July 17, 20156 min

Its seems as though most fans of the Marvel films are just counting the movies until the now mega-powerful studio stumbles or worse crashes and burns with their latest entry into the Marvel Cinematic Universe. Most will admit that it will not happen as they have so much top talent working on their films. People like Joss Whedon, James Gunn, and Edgar Wright…wait, that’s right he left the “Ant-Man” project due to creative differences. And knowing what I do of Wright’s films so far, I can see why he jumped ship on this one. More on that in a bit.

Scott Lang (Paul Rudd) is a ex-con who used his computer engineering skills to steal from a big corrupt corporation and gave their money to the poor. He’s also a highly skilled cat-burglar, how those two go hand in hand, I’m not sure. So he along with his buddy Luis (Michael Peña), they rob the home of a wealthy scientist named Hank Pym (Michael Douglas). What he steals is a suit that allows the wearer to shrink to ant size, but still maintain the strength of a full sized man. When the head of a corporation Darren Cross (Corey Stoll) discovers a way to replicate Pym’s shrinking formula and plans to sell it to (wait for it…) the military, it’s up to the gang along with the help of Pym’s daughter played by Evangeline Lilly to stop the evil plans.

Now while “Ant-Man” is by no means a misstep for Marvel, it is not without it’s problems. The two main ones being it became what I thought would happen with last year’s “Guardians of the Galaxy”, that being a origin movie that tries too hard to tie itself to the Marvel Universe. When they try to say “Hey, Iron Man is in this world too!” it feels forced and distracts from the story. The other problem is that most of the film is very paint-by-numbers in its approach. It doesn’t take any chances and just goes through the motions, some of which are fun and entertaining, but in the end, its what we’ve seen before, and what we expect from movies trying to replicate the Marvel method.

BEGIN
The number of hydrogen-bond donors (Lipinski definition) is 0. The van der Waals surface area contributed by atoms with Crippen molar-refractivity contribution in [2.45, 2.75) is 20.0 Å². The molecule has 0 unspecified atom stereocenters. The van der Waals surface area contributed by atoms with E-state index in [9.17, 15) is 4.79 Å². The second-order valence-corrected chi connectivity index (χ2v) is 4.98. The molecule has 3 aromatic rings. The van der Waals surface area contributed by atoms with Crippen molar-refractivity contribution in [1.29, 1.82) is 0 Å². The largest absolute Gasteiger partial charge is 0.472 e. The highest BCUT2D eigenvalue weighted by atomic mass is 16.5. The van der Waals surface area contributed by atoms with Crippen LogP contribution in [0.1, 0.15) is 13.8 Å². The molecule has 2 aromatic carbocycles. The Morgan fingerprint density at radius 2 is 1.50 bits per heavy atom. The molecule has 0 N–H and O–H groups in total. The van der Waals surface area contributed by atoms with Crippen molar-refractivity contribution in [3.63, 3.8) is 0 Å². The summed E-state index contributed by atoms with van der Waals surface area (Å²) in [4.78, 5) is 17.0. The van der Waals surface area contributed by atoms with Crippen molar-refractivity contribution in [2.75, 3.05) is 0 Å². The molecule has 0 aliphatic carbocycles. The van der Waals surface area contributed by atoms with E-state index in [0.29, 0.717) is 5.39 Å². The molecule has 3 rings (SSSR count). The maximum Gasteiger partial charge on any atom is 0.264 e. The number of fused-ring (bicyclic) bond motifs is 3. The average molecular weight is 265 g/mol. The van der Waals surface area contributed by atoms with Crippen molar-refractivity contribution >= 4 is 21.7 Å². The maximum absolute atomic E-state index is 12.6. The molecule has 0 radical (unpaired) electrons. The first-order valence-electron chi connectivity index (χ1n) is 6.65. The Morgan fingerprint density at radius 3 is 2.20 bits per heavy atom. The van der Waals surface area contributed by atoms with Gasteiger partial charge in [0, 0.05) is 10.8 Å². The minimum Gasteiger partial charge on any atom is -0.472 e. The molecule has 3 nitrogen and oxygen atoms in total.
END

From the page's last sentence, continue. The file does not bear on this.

As far as the cast, which is something Marvel has excelled at, I still think Rudd is the perfect choice for the titular hero. However he stays in the lines and rarely steps out of them, though when he does, it feels fresh and new. The rest of the cast just really follows the script, Bobby Cannavale does virtually nothing, and Evangeline Lilly plays the same character she does in every other film she’s in. Michael Douglas fits really well here, but again it seems as though he’s sticking to the lines on the page. The shinning spot though is Michael Peña, who appears to be genuinely excited to be in the film, as he steals just about every scene he is in.

When I heard that director Edgar Wright was off the project and Peyton Reed (Bring it On, The Break-Up) was on I was concerned that the studio wanted too much for the film to fit right in the Marvel Universe, and it does, but it distracts from what could have been an amazing entry into this ever expanding world. It settles on being a fun but familiar ride, with great moments peppered in along with a mix of both good and bad CGI, and a new hero I expect big things from in future films. Yeah, I had to get a size comment in there.

–Robert L. Castillo



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